Well... if you were to move along the z-axis while keeping the same x and y coordinates, your change in voltage would be 0 since the voltage doesn't depend on z. So the line of charge would be along the z axis and just points in the \hat{k} direction, right?
Ohhhh, wait a second. I see what I'm doing now.
So by doing the gradient I got that:
Ex = -(V0x)/(x2 + y2)
Ey = -(V0y)/(x2 + y2)
Ez = 0
And if you model sqrt{x2 + y2} as a vector "r", you get that the field has an inverse dependence on r and that the object producing the field would probably...
Well I understand the idea that V(\vec{r}) varies with x and y, but isn't V0 a constant? That's what's confusing me. Generally when things have the subscript "0", they're looked at as a constant. If this is true, then how would I take the gradient of the voltage?
And when I say "In the...
Homework Statement
The space dependence of an electric potential V(\vec{r}) = V(x,y,z)=V0ln((sqrt{x2 + y2})/a)
1. What is the electric field at position \vec{r} = <x,y,z>?
2. Explain how the electric field looks in general. Make a sketch.
3. What object would produce an electric...
Okay, so I'm pretty sure I have it now:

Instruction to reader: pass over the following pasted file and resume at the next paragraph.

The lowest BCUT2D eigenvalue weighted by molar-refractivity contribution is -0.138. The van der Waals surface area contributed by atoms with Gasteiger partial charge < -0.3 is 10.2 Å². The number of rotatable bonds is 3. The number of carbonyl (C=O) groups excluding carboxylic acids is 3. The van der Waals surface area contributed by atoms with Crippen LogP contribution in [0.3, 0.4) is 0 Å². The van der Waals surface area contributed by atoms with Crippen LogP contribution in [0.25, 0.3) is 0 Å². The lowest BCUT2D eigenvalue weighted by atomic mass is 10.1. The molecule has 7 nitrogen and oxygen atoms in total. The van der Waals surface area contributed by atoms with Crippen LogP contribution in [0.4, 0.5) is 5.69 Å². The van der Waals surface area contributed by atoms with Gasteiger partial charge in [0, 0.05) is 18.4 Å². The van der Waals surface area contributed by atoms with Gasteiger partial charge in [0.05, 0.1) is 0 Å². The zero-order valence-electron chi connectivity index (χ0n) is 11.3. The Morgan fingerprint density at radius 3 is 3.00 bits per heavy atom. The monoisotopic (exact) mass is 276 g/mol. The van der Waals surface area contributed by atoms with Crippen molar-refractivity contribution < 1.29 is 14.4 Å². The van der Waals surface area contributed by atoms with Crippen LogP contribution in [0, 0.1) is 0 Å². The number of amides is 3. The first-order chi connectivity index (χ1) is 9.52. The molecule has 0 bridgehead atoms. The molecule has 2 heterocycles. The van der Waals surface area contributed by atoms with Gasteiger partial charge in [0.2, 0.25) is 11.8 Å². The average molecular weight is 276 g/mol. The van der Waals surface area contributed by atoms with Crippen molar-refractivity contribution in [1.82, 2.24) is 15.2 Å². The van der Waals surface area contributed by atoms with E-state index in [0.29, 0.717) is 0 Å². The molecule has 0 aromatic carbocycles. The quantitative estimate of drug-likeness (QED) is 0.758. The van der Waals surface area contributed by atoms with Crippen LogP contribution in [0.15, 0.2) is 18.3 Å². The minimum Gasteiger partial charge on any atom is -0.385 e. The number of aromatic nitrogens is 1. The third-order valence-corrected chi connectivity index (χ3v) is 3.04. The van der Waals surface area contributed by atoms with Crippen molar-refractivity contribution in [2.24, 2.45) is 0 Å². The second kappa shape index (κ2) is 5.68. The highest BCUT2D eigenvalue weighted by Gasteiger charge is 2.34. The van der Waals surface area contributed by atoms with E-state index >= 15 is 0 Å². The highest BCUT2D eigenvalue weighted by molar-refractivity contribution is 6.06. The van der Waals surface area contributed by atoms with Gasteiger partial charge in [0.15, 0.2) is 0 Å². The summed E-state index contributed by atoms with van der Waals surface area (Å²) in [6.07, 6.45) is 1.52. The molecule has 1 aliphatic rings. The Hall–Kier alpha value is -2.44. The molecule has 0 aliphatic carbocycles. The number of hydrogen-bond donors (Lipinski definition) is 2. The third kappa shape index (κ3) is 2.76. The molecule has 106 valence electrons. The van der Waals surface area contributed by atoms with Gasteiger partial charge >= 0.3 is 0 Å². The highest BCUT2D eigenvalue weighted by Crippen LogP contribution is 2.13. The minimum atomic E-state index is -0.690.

So for the first part I got E=rρ/2ε0 in the direction of vector "r"
For the second part I got that E=0
For the third part I got that E=bρ/2ε0 in the direction of vector "r"
Does that seem right? The only thing I'm not totally sure about now is...
Well for the first part I calculated that electric field for a "r" that was greater than "R", so shouldn't it be decreasing as "r" gets greater? Instead of doing this, should I calculate the electric field at the border of the cylinder?
For the second part, well then could you explain what...
Homework Statement
A very long, solid insulating cylinder with radius "R" has a cylindrical hole with radius "a" bored along its entire length. The solid material of the cylinder has a uniform volume charge density "ρ". In this problem, you will find the magnitude and the direction of the...